Help Privacy Policy Disclaimer
  Advanced SearchBrowse




Journal Article

Polydopamine layer formation at the liquid-gas interface


Miller,  Reinhard
Reinhard Miller, Biomaterialien, Max Planck Institute of Colloids and Interfaces, Max Planck Society;

External Resource
No external resources are shared
Fulltext (restricted access)
There are currently no full texts shared for your IP range.
Fulltext (public)
There are no public fulltexts stored in PuRe
Supplementary Material (public)
There is no public supplementary material available

Milyaeva, O., Bykov, A., Campbell, R., Loglio, G., Miller, R., & Noskov, B. (2019). Polydopamine layer formation at the liquid-gas interface. Colloids and Surfaces A: Physicochemical and Engineering Aspects, 579: 123637. doi:10.1016/j.colsurfa.2019.123637.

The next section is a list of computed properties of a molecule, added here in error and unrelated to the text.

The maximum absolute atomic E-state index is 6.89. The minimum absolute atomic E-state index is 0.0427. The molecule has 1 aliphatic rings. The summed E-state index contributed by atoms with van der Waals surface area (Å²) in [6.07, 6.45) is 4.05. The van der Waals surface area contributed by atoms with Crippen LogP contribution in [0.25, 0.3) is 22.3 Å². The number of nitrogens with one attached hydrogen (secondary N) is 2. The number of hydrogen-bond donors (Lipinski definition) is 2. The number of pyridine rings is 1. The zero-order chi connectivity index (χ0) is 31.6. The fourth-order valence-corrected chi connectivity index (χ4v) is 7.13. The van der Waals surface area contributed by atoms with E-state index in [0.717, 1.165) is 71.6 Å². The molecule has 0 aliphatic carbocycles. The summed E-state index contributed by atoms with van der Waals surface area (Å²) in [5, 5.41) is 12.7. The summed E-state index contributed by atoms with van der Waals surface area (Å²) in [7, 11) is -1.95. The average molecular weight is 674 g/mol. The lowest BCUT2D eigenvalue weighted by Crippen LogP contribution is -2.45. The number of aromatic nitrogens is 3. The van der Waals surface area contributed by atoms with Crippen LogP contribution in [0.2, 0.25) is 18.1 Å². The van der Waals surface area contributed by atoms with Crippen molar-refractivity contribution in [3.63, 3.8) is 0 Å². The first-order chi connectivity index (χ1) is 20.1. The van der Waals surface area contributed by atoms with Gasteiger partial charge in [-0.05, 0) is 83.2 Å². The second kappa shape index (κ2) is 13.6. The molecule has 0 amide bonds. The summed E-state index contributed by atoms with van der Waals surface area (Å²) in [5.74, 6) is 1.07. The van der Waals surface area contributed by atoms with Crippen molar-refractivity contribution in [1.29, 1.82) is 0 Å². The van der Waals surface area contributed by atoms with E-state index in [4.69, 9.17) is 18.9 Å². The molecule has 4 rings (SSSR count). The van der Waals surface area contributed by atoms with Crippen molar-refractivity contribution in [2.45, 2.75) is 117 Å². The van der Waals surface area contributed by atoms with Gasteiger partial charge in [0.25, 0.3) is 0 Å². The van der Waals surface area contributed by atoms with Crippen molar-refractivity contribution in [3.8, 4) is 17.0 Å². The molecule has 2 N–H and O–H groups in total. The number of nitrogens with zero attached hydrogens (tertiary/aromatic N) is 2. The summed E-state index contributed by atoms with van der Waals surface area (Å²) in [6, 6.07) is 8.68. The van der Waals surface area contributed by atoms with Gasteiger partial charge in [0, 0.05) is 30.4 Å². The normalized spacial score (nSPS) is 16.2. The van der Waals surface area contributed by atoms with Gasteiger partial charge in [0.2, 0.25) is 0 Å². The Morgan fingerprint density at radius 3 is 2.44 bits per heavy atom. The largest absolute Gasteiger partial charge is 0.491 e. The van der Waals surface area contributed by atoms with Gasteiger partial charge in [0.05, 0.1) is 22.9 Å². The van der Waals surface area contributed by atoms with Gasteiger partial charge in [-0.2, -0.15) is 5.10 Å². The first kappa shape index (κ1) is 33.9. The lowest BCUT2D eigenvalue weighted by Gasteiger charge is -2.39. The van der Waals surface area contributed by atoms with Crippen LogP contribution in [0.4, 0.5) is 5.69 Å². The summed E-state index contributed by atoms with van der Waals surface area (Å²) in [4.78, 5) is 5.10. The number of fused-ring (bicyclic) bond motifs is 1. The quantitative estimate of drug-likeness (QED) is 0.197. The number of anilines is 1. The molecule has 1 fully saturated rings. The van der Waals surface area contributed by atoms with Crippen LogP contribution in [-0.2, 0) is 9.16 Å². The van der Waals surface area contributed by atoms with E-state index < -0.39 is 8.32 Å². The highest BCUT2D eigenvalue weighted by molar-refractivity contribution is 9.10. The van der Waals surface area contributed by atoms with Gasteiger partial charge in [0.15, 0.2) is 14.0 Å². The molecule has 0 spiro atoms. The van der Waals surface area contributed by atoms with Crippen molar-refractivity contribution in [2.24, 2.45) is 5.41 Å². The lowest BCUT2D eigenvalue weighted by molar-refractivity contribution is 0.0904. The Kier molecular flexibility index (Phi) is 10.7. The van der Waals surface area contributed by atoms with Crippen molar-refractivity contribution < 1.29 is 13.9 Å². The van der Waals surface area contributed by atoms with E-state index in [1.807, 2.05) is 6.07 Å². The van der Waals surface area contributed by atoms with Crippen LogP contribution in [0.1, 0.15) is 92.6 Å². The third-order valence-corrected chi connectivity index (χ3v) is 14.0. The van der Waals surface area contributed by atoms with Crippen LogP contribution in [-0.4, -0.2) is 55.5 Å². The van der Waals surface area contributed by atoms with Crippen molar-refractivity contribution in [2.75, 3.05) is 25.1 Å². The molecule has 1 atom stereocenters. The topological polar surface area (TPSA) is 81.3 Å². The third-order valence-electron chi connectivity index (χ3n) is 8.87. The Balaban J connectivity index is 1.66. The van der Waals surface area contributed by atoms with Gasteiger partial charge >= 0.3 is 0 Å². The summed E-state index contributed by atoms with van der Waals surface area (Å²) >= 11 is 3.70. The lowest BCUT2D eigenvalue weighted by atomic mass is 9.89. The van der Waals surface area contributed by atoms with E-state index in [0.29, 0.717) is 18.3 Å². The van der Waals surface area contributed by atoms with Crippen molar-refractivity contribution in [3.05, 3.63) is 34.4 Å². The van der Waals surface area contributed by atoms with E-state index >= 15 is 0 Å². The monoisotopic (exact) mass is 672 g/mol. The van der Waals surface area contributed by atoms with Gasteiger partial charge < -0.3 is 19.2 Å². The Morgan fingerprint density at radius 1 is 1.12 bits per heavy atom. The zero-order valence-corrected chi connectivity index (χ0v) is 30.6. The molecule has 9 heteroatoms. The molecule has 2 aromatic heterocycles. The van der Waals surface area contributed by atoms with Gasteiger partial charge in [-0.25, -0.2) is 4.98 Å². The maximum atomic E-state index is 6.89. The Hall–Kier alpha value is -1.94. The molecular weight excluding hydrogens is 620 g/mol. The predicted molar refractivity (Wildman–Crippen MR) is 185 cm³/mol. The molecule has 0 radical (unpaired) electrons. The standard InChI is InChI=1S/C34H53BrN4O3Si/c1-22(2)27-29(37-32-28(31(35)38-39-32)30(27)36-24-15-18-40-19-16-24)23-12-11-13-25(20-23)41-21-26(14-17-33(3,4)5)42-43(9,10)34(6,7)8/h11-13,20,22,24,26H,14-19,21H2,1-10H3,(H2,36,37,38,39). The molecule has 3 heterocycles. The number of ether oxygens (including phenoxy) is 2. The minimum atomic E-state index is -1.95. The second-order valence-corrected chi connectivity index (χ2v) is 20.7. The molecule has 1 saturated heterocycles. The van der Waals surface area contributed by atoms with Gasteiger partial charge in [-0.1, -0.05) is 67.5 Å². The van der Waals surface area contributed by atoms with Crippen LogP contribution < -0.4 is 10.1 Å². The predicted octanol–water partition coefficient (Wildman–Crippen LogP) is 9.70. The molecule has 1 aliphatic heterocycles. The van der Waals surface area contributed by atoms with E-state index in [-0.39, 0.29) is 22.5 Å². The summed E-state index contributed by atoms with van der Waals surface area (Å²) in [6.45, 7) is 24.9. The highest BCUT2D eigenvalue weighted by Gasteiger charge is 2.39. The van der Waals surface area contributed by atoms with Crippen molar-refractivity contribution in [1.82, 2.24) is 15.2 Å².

Cite as: https://hdl.handle.net/21.11116/0000-0004-C813-5
The surface properties of a polydopamine layer at the air-water interface were studied by dilatational surface rheology, ellipsometry and Brewster angle microscopy (BAM). A significant increase of the dynamic surface elasticity was discovered when the concentration changed from 0.75 g/l to 2 g/l with the maximum value of about 60 mN/m at a concentration of 1 g/l. The obtained results indicate that the surface film consists of separate domains and the high surface elasticity is a consequence of the interactions between relatively rigid domains of the polymer film. This conclusion was confirmed by Brewster angle microscopy, which demonstrated different steps of the polydopamine film growth. Separate domains appeared at the first step while one can observe a continuous film close to equilibrium. An increase of the initial concentration led to faster polymerization and to the formation of a thicker film. The dynamic surface elasticity decreased in the concentration range from 2 g/l to 5 g/l when the thickness of the polymer film reached about 80 nm. In this case the film could be destroyed in the course of deformation. The cracks in the film resulted in a decrease of the dynamic surface elasticity.